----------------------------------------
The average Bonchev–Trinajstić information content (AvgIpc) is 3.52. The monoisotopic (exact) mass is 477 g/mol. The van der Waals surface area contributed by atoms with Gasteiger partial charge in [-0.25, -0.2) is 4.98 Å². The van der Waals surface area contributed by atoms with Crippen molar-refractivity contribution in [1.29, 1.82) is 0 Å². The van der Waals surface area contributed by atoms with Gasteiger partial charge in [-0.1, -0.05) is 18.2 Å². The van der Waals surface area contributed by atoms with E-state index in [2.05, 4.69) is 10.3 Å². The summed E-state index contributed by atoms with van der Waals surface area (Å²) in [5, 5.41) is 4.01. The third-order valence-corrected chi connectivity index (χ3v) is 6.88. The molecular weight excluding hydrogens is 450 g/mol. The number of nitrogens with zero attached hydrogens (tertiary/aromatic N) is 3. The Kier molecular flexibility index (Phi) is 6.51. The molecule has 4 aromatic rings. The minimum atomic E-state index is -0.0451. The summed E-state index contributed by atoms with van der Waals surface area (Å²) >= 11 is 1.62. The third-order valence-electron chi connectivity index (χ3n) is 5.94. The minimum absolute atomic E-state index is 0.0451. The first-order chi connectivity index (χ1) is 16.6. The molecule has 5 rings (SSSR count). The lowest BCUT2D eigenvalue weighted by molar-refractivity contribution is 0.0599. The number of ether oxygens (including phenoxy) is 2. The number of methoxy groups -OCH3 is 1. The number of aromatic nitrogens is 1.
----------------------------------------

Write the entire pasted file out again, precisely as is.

The average Bonchev–Trinajstić information content (AvgIpc) is 3.52. The monoisotopic (exact) mass is 477 g/mol. The van der Waals surface area contributed by atoms with Gasteiger partial charge in [-0.25, -0.2) is 4.98 Å². The van der Waals surface area contributed by atoms with Crippen molar-refractivity contribution in [1.29, 1.82) is 0 Å². The van der Waals surface area contributed by atoms with Gasteiger partial charge in [-0.1, -0.05) is 18.2 Å². The van der Waals surface area contributed by atoms with E-state index in [2.05, 4.69) is 10.3 Å². The summed E-state index contributed by atoms with van der Waals surface area (Å²) in [5, 5.41) is 4.01. The third-order valence-corrected chi connectivity index (χ3v) is 6.88. The molecular weight excluding hydrogens is 450 g/mol. The number of nitrogens with zero attached hydrogens (tertiary/aromatic N) is 3. The Kier molecular flexibility index (Phi) is 6.51. The molecule has 4 aromatic rings. The minimum atomic E-state index is -0.0451. The summed E-state index contributed by atoms with van der Waals surface area (Å²) >= 11 is 1.62. The third-order valence-electron chi connectivity index (χ3n) is 5.94. The minimum absolute atomic E-state index is 0.0451. The first-order chi connectivity index (χ1) is 16.6. The molecule has 5 rings (SSSR count). The lowest BCUT2D eigenvalue weighted by molar-refractivity contribution is 0.0599. The number of ether oxygens (including phenoxy) is 2. The number of methoxy groups -OCH3 is 1. The number of aromatic nitrogens is 1.